shoulder pain

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Chronic pain: Exercise can bring relief - part 2

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A year and half ago I could not reach up and adjust my rear view mirror without shooting pain. I had trouble reaching out to close the car door. Often just laying in bed was painful. Now I do those things without a care in the world.  Exercise changed things dramatically.   

To avoid chronic pain such as arthritis those afflicted will avoid movements that cause them pain. Eventually that leads to a loss of strength, a decreased range of motion, and more pain – a vicious cycle.   Proper exercise will eliminate the pain, increase strength and range of motion, and create a positive cycle.

The right exercise will have the following components:

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Chronic pain: Exercise can bring relief

personal trainers at work personal training New Orleans

Exercise can be a great way to ease chronic pain. There are risks associated with inactivity and benefits associated with movement.

When you're in pain, exercise is probably the last thing on your mind, but regular exercise can be a versatile weapon in the fight against chronic pain.

When you're inactive, your muscles — including your heart — lose strength and work less efficiently. Your risk of high blood pressure, high cholesterol and diabetes increases. Inactivity can increase fatigue, stress and anxiety as well.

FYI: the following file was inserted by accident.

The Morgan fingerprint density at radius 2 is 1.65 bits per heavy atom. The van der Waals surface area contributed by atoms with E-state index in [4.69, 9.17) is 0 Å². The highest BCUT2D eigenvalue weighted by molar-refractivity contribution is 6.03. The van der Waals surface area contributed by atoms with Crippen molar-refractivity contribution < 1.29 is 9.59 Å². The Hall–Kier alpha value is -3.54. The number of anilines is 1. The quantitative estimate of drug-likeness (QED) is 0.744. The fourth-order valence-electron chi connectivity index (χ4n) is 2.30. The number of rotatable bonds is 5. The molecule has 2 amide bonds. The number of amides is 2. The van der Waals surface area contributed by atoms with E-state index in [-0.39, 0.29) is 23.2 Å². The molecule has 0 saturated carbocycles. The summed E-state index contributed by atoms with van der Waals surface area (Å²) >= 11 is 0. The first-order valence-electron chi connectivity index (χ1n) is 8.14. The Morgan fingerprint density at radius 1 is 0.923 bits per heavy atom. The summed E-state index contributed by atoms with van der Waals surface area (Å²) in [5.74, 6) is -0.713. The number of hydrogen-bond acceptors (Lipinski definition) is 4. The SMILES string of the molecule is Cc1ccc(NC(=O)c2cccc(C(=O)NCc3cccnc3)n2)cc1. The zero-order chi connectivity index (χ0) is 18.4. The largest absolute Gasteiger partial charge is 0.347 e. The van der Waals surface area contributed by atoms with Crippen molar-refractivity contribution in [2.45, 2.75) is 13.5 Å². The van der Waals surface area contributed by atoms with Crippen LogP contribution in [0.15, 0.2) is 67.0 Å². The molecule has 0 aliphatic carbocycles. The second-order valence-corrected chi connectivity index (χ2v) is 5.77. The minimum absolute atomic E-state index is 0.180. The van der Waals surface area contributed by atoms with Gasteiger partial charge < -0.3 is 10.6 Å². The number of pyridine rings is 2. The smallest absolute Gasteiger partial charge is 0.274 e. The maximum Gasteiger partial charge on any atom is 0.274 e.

"Years ago, people who were in pain were told to rest," says Edward Laskowski, M.D., a physical medicine and rehabilitation specialist and co-director of the Sports Medicine Center at Mayo Clinic,
Rochester, Minn. "But now we know the exact opposite is true. When you rest, you become deconditioned — which may actually contribute to chronic pain."

As tough as it may be to start an exercise program, your body will thank you. Exercise can:

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Shoulder pain and referred pain finally disappears

personal trainers at work personal training New Orleans

I was sitting in the dentist chair getting my teeth cleaned, and I began to moan. Not because of a recent Achilles operation, not because of my teeth, no it was because of pain in both my shoulders.  In addition to pain in my shoulders, for weeks I had been having referred pain running down my arms, and numbness in both my hands down to my fingertips. It was intolerable. Sleeping was horrible. My range of motion was increasingly becoming restricted, and the outlook looked worse if I did not do something. One shoulder was well on its way to becoming frozen.

My doctor gave me a couple Cortisone shots, and I went to physical therapy.  The pain dissipated and I was discharged.  I was still somewhat restricted in my use, and I could see the possibility of the pain flaring up again. I began strength training again. My trainer restricted my range of motion to a pain-free range. The range was very small at first, but it increased over time. Each week he had me lift a little more. Slowly my range of motion increased and the last remnants of pain disappeared.  I did not have to get into a special position to sleep.  I just slept hassle-free.

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